The tired Laguna Hills Mall will get a few hundred new neighbors in a sweeping renovation – The tired Laguna Hills Mall will get a few hundred new neighbors in a sweeping renovation that will turn the aging retail center inside-out and add 350 new apartments to the site.

Merlone Geier, the mall’s owner, has submitted to the city its initial plans for the site renovation. If the plans are approved, the remodel will begin next year and the new mall, renamed Five Lagunas, will reopen in 2017.

The mall will nearly double in size, according to the plans, mostly due to the addition of luxury apartments and a six-level parking structure.

“The addition of residential use provides vibrancy and a true walkable village,” said Scott McPherson, executive managing director of Merlone Geier, in an email.

The renovation can’t come soon enough. Last year, the mall reported a 32 percent vacancy rate in its fourth quarter, according to CoStar, a commerical real estate data provider. The mall also got a B- grade in Green Street Advisors’ 2015 U.S. Mall Outlook, putting it at the lower end of Orange County malls, half of which scored A’s.

The renovation will steer the mall toward a lifestyle center, a concept seen in other Orange County retail centers. The Irvine Spectrum, Bella Terra and The Outlets at Orange are all examples of developers tapping a wide range of options – including residential units, dining, retail and entertainment – to lure more customers.

The plan for Laguna Hills Mall would gut 40 percent of the center – a stretch of space between the former Sears building and JCPenney. The retail space will grow only slightly by 8,831 square feet – to 878,183 square feet from 869,352 square feet – due to the aforementioned razing, records show. A six-story parking structure will be added on the southwest side, along Calle De La Louisa.

The renderings show a trendy makeover for the mall built in 1973. Details include:

• Opening up the indoor mall to the outdoors, with the addition of a one-acre “Sycramore Park” near JCPenney. The park will include a river-like water feature and a boardwalk effect between retailers near Macy’s. Living plant walls will be added to exterior walls.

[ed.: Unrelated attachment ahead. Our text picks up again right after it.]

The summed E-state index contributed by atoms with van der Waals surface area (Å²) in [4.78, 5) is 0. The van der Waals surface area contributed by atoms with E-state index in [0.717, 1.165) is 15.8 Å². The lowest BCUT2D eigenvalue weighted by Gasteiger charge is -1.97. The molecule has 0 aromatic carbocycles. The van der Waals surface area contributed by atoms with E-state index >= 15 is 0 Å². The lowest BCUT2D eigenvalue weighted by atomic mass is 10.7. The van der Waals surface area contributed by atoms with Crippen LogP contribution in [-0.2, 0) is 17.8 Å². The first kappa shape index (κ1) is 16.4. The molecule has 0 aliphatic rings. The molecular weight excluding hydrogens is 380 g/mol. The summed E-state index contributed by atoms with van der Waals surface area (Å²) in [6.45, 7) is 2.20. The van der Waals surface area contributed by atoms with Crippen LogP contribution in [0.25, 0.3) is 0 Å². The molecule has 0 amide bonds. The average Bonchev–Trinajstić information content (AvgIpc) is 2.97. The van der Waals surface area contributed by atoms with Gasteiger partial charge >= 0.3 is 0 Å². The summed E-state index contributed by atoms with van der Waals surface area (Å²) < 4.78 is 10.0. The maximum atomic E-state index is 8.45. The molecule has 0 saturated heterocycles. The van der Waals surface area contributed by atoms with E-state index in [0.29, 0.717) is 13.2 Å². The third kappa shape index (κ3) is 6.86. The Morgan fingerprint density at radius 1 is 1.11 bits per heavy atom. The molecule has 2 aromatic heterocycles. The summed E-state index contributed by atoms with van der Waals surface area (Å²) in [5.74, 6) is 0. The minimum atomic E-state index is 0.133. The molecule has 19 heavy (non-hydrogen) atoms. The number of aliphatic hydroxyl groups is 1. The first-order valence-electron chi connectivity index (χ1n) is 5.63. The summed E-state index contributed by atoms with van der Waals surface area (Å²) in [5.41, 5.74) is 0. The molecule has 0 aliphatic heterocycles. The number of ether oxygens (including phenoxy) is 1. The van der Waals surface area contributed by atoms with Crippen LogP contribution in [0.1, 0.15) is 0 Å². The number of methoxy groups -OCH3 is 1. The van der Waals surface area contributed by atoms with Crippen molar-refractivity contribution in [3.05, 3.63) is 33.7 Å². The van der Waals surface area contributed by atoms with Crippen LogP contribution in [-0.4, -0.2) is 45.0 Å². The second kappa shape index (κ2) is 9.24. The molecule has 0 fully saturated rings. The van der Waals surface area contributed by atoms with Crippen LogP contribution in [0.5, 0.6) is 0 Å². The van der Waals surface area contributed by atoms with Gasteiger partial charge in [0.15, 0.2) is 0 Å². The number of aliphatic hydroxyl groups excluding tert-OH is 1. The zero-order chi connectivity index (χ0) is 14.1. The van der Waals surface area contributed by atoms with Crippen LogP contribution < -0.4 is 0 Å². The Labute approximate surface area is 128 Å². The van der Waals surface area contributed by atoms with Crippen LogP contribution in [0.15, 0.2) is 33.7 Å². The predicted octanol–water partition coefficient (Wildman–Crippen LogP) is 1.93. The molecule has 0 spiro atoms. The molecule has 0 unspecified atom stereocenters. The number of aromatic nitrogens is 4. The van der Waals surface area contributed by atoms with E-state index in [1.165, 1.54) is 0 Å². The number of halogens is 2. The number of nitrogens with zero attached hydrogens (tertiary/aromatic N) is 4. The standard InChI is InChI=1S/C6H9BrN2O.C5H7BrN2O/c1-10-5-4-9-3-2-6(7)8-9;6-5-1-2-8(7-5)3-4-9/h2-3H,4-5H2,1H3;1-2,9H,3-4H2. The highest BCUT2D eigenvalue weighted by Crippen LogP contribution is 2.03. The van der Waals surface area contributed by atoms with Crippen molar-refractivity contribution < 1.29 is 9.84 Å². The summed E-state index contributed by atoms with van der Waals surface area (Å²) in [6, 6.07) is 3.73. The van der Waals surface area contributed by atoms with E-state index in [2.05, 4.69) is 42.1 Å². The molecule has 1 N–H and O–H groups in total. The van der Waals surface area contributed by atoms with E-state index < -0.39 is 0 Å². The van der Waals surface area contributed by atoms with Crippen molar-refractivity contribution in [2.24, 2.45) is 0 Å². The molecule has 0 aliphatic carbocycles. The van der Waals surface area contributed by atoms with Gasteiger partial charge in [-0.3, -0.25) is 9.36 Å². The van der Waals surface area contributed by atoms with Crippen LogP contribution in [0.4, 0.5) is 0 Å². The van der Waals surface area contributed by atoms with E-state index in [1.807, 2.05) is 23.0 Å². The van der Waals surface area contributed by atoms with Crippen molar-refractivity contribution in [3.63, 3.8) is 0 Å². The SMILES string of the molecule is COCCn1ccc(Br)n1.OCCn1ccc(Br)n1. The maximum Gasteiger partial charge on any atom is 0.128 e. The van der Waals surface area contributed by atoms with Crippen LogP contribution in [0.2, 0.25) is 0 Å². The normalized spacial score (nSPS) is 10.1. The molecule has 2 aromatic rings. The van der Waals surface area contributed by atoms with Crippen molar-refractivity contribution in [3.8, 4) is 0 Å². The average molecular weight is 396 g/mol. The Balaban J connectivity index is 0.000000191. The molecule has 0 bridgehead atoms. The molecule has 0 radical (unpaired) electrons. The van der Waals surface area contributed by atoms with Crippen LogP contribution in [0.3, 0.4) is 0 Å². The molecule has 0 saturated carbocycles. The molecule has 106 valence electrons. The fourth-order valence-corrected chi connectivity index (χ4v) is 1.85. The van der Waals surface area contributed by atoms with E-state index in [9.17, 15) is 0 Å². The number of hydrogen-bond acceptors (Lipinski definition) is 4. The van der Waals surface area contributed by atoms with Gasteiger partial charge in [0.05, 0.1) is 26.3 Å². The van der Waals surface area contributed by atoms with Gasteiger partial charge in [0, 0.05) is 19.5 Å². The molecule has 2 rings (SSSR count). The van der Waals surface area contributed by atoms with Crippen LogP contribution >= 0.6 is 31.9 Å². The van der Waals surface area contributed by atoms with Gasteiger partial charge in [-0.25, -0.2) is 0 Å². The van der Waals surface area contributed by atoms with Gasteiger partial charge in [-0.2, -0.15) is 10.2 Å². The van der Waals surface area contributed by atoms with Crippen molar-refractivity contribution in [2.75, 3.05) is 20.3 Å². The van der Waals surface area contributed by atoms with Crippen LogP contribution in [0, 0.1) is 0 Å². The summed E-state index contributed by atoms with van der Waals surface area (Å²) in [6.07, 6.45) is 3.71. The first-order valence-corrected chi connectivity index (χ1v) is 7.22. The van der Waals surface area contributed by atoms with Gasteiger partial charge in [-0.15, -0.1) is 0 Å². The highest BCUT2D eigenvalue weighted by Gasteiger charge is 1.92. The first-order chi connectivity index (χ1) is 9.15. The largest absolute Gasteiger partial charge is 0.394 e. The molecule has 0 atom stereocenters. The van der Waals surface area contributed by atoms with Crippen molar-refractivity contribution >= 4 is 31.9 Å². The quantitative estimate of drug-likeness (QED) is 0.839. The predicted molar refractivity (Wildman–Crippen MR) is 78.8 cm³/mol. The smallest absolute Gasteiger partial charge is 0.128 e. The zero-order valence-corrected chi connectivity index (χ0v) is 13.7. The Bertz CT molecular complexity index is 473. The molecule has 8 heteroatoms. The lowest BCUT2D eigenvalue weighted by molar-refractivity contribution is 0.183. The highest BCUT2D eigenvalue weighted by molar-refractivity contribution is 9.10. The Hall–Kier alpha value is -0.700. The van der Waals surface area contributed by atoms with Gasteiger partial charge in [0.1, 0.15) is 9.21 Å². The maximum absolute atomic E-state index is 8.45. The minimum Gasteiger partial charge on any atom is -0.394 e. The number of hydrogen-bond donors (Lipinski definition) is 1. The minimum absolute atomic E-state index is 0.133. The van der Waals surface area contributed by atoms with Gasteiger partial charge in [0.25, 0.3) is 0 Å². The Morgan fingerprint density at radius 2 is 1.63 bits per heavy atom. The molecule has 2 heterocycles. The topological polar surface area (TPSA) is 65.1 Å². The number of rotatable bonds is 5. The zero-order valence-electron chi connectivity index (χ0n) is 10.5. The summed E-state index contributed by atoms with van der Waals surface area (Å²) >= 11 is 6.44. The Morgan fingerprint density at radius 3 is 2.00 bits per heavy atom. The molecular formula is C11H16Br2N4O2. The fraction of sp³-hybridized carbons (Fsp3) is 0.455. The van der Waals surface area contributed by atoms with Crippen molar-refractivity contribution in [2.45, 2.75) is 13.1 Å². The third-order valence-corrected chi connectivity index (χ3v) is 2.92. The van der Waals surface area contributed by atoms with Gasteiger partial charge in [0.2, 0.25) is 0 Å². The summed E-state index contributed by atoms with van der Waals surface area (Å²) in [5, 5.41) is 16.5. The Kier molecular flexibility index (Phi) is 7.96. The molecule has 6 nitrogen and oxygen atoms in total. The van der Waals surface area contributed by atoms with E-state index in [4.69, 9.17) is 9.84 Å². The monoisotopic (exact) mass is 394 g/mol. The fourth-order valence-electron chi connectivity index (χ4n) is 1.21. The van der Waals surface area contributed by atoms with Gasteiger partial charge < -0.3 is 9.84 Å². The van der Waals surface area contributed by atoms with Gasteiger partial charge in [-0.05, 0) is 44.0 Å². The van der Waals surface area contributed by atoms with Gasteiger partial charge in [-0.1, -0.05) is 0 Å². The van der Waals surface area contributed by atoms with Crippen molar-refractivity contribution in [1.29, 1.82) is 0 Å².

• Wood, metal and glass give an updated look to the exteriors – including a luxury movie theater, which will overlook Sycamore Park.

• Retailers and dining establishments will have varying designs and architecture – lending itself to a downtown feeling rather than a uniformly designed mall.

• Merlone Geier is also considering a market/food hall, similar to the Anaheim Packing House.

To get people back to the center, Merlone Geier will have to secure unique tenants – especially since it’s sandwiched between two powerhouses, the Irvine Spectrum and the Shops at Mission Viejo, said Greg Stoffel, a retail analyst in Irvine.

“There’s some formidable competition,” he said. “You can’t duplicate too much between those centers, or you end up at the end of the day being smaller and not as good. They need to get a variety of tenants who aren’t in either of those centers.”

The owners said they’ll get as many as 40 new tenants but are keeping some familiar names, such as anchors Nordstrom Rack, Macy’s and JCPenney. Many of the outlying dining and retail spots, such as BJ’s Restaurant, will stay as well.

Judging by the site plans, there are plenty of spots for new tenants with the addition of seven unattached buildings in the surrounding parking lot and nine on the mall property, the latter of which includes four new anchors.

The size of the new anchor spots ranges from about 30,000 square feet up to 80,000 square feet. Stoffel suggested that medium box retailers – such as T.J. Maxx – could snatch up the spaces in the 30,000- to 50,000-square-foot range.

The center will need to have a regional draw, since Laguna Hills Mall demographics aren’t quite the same as its neighbors, Stoffel said.

The neighborhood’s average household income within three miles is $96,200. At the nearby Shops at Mission Viejo, the income average jumps to $128,000, and Irvine Spectrum is at $106,000, Stoffel said.

The average age within 3 miles of the center is 43 – the second highest behind Westfield Palm Desert out of 75 major centers Stoffel follows between San Diego and Ventura.

Merlone Geier agrees tenant mix is key.

“Our goal is to create a village with a mix of tenants that can only be found at Five Lagunas,” McPherson said.